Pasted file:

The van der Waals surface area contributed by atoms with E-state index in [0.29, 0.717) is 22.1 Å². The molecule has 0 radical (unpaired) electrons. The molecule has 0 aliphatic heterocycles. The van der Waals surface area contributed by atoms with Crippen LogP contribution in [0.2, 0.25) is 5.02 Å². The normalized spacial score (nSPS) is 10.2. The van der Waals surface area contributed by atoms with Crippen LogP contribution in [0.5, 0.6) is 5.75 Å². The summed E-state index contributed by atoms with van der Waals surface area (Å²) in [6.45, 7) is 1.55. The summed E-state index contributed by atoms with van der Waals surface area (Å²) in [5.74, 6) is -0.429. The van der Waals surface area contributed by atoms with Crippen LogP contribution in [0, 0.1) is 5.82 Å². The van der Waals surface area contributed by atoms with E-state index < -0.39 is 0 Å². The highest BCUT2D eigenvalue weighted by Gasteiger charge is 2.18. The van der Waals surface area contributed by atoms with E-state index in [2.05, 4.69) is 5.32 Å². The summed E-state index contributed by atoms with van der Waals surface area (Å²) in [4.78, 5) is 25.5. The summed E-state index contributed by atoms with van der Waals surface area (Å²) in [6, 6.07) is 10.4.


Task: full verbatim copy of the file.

The van der Waals surface area contributed by atoms with E-state index in [0.29, 0.717) is 22.1 Å². The molecule has 0 radical (unpaired) electrons. The molecule has 0 aliphatic heterocycles. The van der Waals surface area contributed by atoms with Crippen LogP contribution in [0.2, 0.25) is 5.02 Å². The normalized spacial score (nSPS) is 10.2. The van der Waals surface area contributed by atoms with Crippen LogP contribution in [0.5, 0.6) is 5.75 Å². The summed E-state index contributed by atoms with van der Waals surface area (Å²) in [6.45, 7) is 1.55. The summed E-state index contributed by atoms with van der Waals surface area (Å²) in [5.74, 6) is -0.429. The van der Waals surface area contributed by atoms with Crippen LogP contribution in [0, 0.1) is 5.82 Å². The van der Waals surface area contributed by atoms with E-state index < -0.39 is 0 Å². The highest BCUT2D eigenvalue weighted by Gasteiger charge is 2.18. The van der Waals surface area contributed by atoms with E-state index in [2.05, 4.69) is 5.32 Å². The summed E-state index contributed by atoms with van der Waals surface area (Å²) in [4.78, 5) is 25.5. The summed E-state index contributed by atoms with van der Waals surface area (Å²) in [6, 6.07) is 10.4.